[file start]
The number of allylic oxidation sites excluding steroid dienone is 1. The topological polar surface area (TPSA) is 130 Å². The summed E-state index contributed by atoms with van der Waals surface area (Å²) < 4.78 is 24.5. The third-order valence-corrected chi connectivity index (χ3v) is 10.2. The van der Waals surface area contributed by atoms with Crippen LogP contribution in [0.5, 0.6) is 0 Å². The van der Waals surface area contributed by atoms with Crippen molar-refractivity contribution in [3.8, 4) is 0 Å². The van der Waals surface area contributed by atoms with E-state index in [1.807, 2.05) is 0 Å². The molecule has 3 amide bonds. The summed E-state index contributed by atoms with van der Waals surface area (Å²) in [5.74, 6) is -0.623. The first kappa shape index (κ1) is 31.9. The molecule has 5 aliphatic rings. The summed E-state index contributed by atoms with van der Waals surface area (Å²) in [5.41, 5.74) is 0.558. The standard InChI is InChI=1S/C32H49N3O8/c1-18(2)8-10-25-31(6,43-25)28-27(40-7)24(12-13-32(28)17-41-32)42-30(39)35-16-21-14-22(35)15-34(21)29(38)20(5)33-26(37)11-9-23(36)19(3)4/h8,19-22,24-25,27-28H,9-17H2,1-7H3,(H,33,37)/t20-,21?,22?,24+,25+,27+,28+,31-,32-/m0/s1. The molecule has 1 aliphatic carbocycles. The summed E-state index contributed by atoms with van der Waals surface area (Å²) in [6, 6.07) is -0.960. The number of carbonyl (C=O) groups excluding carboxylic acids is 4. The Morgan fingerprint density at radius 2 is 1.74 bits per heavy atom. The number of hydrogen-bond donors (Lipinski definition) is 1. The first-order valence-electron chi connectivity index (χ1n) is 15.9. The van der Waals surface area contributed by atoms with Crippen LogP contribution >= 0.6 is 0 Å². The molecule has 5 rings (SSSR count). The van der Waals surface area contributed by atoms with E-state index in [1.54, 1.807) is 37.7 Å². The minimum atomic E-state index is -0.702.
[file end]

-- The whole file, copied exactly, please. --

The number of allylic oxidation sites excluding steroid dienone is 1. The topological polar surface area (TPSA) is 130 Å². The summed E-state index contributed by atoms with van der Waals surface area (Å²) < 4.78 is 24.5. The third-order valence-corrected chi connectivity index (χ3v) is 10.2. The van der Waals surface area contributed by atoms with Crippen LogP contribution in [0.5, 0.6) is 0 Å². The van der Waals surface area contributed by atoms with Crippen molar-refractivity contribution in [3.8, 4) is 0 Å². The van der Waals surface area contributed by atoms with E-state index in [1.807, 2.05) is 0 Å². The molecule has 3 amide bonds. The summed E-state index contributed by atoms with van der Waals surface area (Å²) in [5.74, 6) is -0.623. The first kappa shape index (κ1) is 31.9. The molecule has 5 aliphatic rings. The summed E-state index contributed by atoms with van der Waals surface area (Å²) in [5.41, 5.74) is 0.558. The standard InChI is InChI=1S/C32H49N3O8/c1-18(2)8-10-25-31(6,43-25)28-27(40-7)24(12-13-32(28)17-41-32)42-30(39)35-16-21-14-22(35)15-34(21)29(38)20(5)33-26(37)11-9-23(36)19(3)4/h8,19-22,24-25,27-28H,9-17H2,1-7H3,(H,33,37)/t20-,21?,22?,24+,25+,27+,28+,31-,32-/m0/s1. The molecule has 1 aliphatic carbocycles. The summed E-state index contributed by atoms with van der Waals surface area (Å²) in [6, 6.07) is -0.960. The number of carbonyl (C=O) groups excluding carboxylic acids is 4. The Morgan fingerprint density at radius 2 is 1.74 bits per heavy atom. The number of hydrogen-bond donors (Lipinski definition) is 1. The first-order valence-electron chi connectivity index (χ1n) is 15.9. The van der Waals surface area contributed by atoms with Crippen LogP contribution >= 0.6 is 0 Å². The molecule has 5 rings (SSSR count). The van der Waals surface area contributed by atoms with E-state index in [1.54, 1.807) is 37.7 Å². The minimum atomic E-state index is -0.702.